Institutionalists like Dickie stressed that an object becomes an artwork when society or recognized sections of society confer that status on it. Cohen didn't see the rituals of conferral anywhere, and Wollheim couldn't find reasons for such a conferral. Danto introduced the term artworld but said the candidate must conform to a theory about what art is.
Structuralists claim that artworks have their own structures, but that these also reflect the structures of the society in which they originate. Deconstructionists assert that, quite to the contrary, we simply don't have access to all the contexts necessary for understanding of art and aesthetic experience. They try to bring out the ideological principles at work in texts and utterances, and reflect on the power inherent in artistic and other statements.
How do we know if an interpretation is good, or even correct? Perhaps we cannot know for sure, particularly the intentions of a little-known artist now long dead, but we can tell which interpretation results in a fuller, richer aesthetic experience. Ellis thought the best criticism was the most inclusive. Viewers cannot be reasoned into pleasure, it is worth noting, only reasons suggested for pleasure already experienced.
Tolstoy was a moralist: art had to help us to live better lives. Those who read good novels or looked at good paintings were more able to put themselves in other people's shoes because they understand better both the people and their world. Art made us more sensitive and imaginative. Eaton suggested a distinction. Aesthetic experience is experience of intrinsic features of things or events traditionally recognized as worthy of attention and reflection. Aesthetic value is the value of a thing or event has due to its capacity to evoke pleasures associated with its attention and reflection.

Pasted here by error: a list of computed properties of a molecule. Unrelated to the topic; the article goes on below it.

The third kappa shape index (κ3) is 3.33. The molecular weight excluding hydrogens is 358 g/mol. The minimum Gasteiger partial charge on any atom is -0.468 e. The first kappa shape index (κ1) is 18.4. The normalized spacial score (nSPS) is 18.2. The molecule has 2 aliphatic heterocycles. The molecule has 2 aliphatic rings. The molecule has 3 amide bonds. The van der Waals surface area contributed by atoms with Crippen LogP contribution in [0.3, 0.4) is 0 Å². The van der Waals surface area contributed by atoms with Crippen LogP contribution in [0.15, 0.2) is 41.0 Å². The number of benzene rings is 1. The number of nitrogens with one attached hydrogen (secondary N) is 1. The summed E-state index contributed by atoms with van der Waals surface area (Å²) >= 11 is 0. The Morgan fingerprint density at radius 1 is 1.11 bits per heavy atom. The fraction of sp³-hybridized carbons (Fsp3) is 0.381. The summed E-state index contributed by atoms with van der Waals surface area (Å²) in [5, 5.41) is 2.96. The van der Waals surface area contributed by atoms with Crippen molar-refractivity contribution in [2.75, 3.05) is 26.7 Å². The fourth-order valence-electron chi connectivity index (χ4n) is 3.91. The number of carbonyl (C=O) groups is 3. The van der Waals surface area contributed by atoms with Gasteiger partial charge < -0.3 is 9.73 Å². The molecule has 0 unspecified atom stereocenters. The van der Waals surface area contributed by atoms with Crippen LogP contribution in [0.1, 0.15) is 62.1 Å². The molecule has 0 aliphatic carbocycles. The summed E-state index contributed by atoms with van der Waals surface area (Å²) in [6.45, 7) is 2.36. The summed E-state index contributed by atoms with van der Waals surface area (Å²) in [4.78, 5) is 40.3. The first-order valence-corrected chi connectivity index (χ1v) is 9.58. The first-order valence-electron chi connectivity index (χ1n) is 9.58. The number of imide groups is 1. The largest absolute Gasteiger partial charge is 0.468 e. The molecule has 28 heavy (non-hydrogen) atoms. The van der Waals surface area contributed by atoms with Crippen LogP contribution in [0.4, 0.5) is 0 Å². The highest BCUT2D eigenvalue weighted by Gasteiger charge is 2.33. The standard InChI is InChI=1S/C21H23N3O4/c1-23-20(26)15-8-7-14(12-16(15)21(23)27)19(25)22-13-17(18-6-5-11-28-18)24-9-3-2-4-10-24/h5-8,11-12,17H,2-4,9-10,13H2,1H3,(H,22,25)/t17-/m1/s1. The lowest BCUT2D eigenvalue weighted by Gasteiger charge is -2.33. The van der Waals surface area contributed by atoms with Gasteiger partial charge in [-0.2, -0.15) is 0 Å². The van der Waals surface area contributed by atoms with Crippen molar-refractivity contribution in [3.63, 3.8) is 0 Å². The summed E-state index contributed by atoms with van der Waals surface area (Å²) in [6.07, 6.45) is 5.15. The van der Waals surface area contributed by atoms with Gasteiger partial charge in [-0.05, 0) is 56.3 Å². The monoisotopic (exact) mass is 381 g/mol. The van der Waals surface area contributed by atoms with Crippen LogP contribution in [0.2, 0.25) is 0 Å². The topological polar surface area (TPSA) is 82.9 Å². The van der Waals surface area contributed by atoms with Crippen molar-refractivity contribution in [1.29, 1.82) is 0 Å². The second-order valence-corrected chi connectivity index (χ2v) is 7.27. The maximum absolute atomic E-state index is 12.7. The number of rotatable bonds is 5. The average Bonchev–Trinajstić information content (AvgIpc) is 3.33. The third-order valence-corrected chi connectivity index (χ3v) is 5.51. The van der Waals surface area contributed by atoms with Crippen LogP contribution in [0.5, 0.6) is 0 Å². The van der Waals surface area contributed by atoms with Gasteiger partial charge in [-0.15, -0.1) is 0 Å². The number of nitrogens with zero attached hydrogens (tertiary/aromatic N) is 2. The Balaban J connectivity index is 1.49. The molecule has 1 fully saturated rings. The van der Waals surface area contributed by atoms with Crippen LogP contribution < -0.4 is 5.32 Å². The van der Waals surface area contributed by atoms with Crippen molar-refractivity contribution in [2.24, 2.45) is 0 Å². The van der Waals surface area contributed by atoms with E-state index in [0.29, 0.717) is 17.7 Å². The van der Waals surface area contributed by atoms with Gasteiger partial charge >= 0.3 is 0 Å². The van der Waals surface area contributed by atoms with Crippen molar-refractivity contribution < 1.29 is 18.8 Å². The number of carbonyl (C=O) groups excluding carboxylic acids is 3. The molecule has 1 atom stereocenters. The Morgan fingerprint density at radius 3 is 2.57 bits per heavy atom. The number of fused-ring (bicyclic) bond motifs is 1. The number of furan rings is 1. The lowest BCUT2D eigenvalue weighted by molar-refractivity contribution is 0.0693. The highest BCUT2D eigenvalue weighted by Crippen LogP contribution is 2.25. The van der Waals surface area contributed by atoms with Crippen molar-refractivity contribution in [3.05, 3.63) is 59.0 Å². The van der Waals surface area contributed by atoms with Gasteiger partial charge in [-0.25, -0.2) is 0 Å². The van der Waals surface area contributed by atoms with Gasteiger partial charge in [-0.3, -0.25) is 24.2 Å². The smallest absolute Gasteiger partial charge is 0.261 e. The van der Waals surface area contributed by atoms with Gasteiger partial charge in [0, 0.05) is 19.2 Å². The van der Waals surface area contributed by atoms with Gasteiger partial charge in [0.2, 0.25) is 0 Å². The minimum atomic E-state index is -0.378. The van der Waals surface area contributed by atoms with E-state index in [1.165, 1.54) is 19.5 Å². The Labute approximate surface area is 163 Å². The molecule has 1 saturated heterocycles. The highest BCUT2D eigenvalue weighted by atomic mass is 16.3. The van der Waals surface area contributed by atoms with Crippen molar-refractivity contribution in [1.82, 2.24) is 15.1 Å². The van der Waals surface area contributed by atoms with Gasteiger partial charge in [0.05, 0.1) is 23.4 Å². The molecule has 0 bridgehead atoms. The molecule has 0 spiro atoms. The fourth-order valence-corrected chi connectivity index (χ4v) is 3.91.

By accepting that the arts have to a. please the eye, b. clarify, intensify or otherwise enlarge our experience of life, and c. act as witness to the nature of the times and places that produce them, many would summarize the functions of art as:
1. Painting are representations of reality that give order, value and significance to objects or scenes depicted.
2. The objects and scenes become available in this form through the medium of depiction.
3. The objects and scenes are themselves of visual interest both through previous paintings, and the value society places on them per se. Both content and rendering are important.
Direct painting was a nineteenth-century innovation, made possible by new technology and imposed by a shrinking market for labor-intensive commodities. Paint could be stored in metal tubes, and by working out of doors, or on contemporary subjects, the artist could escape the stifling Academy system. At the same time, because the emerging middle classes had not the money for elitist manufactures, nor perhaps the leisure to acquire a connoisseurship to appreciate them, there naturally grew up a class of art critics to suggest how they might collect these friendly and modest works of art. The mechanics of painting is not an exciting subject to write about, and art critics were not generally artists anyway, except perhaps literary artists, so that painterly qualities were apt to be overlooked. Originality of conception, authenticity of expression, boldness of approach these were what captured the imagination of intelligent critics, and could be related to larger themes. Any history of modern art will portray the battles and the shifting perspectives that lead to the art-world we recognize today. The process is complete, and much of art has become the plaything of its commentators. Traditional skills are not recognized in the national press, which rapsodizes over installations, landscape sculpture and the like.